It was hard to tell if there were more disagreements voiced during the presidential debate between John McCain and Barack Obama or after it on television.
The networks’ pundits moved quickly Friday to put into perspective a debate seen by tens of millions of Americans, although a clear winner didn’t emerge. It was a reflection of cautiousness, the closeness of the race and the influence of furious spinning by both campaigns.
“There was no knockout, and maybe no knockdown, but McCain was on the offensive throughout,” commentator William Kristol said on Fox News Channel.
Fellow pundit Juan Williams snapped, “I thought Barack Obama put John McCain on the defensive all night.”
David Gergen, CNN analyst, said, “McCain needed a clear victory tonight and I think that eluded him.”
Said Fox’s Chris Wallace, “I think the McCain campaign is very happy tonight.”
And they weren’t even the professional spinners, who try to buttonhole reporters backstage with opinions about as predictable as the sun rising every morning.
Obama’s campaign put forward vice presidential candidate Joe Biden for post-debate interviews, and he appeared on all the news networks. His Republican counterpart, Sarah Palin, was nowhere in sight.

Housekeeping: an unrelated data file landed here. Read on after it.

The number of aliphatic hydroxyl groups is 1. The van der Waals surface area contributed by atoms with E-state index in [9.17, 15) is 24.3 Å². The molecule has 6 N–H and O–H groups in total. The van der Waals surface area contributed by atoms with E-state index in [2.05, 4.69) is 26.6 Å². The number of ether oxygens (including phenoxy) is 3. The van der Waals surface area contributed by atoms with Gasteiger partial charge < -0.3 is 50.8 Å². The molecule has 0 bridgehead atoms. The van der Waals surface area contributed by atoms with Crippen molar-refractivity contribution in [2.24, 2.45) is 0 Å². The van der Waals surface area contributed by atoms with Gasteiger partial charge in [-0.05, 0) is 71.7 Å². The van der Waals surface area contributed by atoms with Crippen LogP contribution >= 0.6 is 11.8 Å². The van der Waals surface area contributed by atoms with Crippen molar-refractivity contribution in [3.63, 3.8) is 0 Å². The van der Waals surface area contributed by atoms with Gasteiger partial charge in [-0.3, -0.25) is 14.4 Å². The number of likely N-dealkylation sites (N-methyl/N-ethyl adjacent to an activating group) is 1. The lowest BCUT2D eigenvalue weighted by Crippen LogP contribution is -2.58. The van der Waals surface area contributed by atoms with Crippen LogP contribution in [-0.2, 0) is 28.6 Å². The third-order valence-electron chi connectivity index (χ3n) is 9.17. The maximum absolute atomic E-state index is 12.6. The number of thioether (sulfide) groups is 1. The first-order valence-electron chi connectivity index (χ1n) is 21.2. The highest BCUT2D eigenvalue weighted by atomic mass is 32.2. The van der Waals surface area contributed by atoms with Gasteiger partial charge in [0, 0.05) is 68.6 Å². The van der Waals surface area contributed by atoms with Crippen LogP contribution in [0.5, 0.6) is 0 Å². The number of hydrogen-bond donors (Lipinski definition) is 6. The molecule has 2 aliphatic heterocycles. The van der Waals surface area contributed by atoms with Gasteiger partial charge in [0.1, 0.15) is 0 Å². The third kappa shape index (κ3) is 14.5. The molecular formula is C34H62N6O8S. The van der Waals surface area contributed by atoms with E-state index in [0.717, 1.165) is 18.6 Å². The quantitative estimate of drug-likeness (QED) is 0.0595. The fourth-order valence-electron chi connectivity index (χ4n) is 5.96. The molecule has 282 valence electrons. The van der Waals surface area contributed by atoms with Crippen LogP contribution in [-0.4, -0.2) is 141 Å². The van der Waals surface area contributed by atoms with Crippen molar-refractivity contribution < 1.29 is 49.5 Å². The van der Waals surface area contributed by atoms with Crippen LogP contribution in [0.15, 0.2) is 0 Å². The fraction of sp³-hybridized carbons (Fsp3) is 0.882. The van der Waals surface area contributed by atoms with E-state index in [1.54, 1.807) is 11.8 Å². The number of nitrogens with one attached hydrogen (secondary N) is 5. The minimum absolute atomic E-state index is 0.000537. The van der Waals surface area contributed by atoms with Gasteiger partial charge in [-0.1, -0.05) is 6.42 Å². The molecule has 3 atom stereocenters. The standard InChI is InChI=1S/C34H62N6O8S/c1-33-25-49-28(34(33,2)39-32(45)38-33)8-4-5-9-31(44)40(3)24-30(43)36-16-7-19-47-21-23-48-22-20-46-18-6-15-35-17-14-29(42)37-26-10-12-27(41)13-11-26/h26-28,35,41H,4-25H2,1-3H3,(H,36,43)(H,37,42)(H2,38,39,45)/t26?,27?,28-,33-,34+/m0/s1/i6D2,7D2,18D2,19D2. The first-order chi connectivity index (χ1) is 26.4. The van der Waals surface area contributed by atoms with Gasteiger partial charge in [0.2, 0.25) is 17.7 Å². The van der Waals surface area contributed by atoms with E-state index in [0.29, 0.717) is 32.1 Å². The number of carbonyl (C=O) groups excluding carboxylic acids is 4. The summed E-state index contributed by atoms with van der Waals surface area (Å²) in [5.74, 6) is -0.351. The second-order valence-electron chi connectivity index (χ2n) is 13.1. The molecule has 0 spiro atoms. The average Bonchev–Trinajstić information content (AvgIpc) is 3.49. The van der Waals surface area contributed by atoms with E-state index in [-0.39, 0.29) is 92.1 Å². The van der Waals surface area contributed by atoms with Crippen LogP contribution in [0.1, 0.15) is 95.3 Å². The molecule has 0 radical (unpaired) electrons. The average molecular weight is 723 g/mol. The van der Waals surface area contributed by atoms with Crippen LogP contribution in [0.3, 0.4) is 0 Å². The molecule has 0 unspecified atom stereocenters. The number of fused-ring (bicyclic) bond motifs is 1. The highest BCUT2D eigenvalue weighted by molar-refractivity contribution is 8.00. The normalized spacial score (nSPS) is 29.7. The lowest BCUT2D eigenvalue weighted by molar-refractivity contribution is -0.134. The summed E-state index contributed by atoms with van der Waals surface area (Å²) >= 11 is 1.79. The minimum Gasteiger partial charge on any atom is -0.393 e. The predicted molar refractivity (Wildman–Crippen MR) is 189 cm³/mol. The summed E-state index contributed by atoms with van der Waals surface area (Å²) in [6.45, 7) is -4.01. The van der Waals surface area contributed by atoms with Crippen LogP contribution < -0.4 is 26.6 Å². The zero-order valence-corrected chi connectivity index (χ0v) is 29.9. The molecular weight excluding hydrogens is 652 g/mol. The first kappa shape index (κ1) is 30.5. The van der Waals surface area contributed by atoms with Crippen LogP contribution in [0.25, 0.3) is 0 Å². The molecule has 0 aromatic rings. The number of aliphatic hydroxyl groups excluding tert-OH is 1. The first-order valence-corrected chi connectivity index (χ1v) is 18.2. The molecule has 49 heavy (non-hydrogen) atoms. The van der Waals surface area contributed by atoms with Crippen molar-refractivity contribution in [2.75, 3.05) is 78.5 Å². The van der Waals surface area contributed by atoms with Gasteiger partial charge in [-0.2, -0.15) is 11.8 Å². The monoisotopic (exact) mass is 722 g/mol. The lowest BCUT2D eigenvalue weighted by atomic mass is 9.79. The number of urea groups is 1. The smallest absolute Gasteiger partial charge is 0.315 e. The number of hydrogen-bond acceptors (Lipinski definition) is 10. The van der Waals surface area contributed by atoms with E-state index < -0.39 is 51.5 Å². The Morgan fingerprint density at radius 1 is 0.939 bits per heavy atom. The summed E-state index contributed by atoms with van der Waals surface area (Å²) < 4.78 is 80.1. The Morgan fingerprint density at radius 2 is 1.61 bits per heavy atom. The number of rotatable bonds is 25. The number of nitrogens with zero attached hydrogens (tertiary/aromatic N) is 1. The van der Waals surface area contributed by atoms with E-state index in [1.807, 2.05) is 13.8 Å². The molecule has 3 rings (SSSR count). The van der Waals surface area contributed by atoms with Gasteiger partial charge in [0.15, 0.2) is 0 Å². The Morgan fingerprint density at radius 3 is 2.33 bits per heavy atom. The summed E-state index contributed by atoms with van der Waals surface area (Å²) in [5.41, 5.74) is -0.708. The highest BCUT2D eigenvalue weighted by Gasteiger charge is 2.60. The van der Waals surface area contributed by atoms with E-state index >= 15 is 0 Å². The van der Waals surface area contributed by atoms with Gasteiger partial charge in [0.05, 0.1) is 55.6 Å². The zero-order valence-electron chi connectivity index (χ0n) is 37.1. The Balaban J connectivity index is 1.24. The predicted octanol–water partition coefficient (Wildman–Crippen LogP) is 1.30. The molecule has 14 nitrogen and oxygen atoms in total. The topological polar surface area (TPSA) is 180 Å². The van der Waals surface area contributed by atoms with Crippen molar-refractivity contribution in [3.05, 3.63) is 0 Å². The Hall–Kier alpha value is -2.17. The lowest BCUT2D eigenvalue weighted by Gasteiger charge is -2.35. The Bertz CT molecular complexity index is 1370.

The first debate, which was supposed to be centered on foreign policy, concerned the economy for about 40 minutes. Moderator Jim Lehrer of PBS kept his questions simple to get the men talking. He even pushed the candidates to address each other instead of the camera, a request that had some success when heated foreign policy exchanges came.
Snapshot polls by CBS News showed Obama with a clear advantage among voters. In a roomful of uncommitted voters, when asked afterwards who won the debate, the number of people who raised their hands for Obama was more than double those for McCain.
“Is the race now different than it was at 9 p.m. eastern time?” asked ABC commentator George Will. “The answer I think is no. This wasn’t a game changer.”